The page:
In our quest to discover how interest rates affect investment decisions we did a little research. Have you ever stopped to ask yourself what drives the investment decisions of rational investors with a longer time horizon? Well, worry less. Research has shown that majority of these investors generally do not take a keen look at the differences in the market interest rates among countries in making investment decisions.
It has been found out that the factors they do consider in making the investment decisions are good and stable growth prospects, low country risks—including political and economic stability—and a stable exchange rate. This all makes good sense for long-term investors such as pension funds and insurance companies. So why all this talk about how low interest rates in advanced economies are “pushing” investment flows to emerging countries. Additionally, it is in these economies where interest rates are generally higher. Does it really matter what the interest rates are? Let us find out.
Read Also: five Steps of the Investment Process
Interest rate can defined as the proportion of a loan that is charged as interest to the borrower. It can typically be expressed as an annual percentage of the loan outstanding. Interest rates are the single most important variable in determining returns to investors for bonds and fixed-income securities. Let us figure out how Interest Rates affect Investment Decisions.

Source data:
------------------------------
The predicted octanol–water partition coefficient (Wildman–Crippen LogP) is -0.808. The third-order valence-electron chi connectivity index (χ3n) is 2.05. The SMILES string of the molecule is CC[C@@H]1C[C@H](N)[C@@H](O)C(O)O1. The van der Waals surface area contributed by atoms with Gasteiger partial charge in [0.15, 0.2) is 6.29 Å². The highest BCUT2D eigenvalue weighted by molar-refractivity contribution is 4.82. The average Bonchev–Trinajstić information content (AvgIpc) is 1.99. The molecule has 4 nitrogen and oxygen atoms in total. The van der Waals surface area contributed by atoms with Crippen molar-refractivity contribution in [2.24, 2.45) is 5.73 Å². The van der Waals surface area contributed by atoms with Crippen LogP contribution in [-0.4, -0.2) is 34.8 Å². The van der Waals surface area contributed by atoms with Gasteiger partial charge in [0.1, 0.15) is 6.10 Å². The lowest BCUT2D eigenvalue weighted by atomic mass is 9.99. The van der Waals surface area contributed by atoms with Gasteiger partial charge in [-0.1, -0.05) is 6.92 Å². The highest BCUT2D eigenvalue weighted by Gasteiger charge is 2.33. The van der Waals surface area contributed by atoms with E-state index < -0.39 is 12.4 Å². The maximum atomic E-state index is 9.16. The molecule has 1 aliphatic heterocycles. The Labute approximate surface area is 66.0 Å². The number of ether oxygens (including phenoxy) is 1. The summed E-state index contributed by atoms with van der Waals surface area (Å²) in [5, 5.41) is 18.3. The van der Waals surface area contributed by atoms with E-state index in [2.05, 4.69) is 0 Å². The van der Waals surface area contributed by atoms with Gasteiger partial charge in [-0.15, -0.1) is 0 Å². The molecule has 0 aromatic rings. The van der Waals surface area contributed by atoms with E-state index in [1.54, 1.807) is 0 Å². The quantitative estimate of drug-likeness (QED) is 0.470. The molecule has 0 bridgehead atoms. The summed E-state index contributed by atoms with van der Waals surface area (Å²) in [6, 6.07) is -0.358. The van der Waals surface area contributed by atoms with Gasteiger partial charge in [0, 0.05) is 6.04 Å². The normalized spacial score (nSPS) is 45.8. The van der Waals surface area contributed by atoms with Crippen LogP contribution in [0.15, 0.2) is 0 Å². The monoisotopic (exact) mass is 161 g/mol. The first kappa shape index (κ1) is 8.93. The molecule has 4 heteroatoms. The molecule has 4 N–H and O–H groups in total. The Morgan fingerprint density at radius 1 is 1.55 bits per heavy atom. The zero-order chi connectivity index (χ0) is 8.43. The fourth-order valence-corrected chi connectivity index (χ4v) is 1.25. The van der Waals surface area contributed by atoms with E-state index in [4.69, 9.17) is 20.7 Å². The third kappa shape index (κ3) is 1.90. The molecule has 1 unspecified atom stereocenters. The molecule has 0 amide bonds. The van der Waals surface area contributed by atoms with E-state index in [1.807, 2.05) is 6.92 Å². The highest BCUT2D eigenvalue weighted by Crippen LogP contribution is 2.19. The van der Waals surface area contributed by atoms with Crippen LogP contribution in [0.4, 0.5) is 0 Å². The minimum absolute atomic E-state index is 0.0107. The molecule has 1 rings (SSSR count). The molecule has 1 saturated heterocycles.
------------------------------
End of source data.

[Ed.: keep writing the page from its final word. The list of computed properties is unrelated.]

Read also: Investing Decisions Over Investor Life Cycle
Interest rates and bond prices move in opposite directions. This is to say that, when interest rates go up, bond prices go down and when interest rates go down, bond prices go up. Investors therefore have to need to put this into consideration before investing in bonds. For example, if the market interest rates rise, then the price of the bond with the 3% coupon rate will fall more than that of the bond with the 6% coupon rate. Investors have to therefore purchase bonds in a low-interest rate environment. This means they have to do the vice versa in the case of high interest rates. A bond’s maturity refers to the specific date in the future at which the face value of the bond will be repaid to the investor.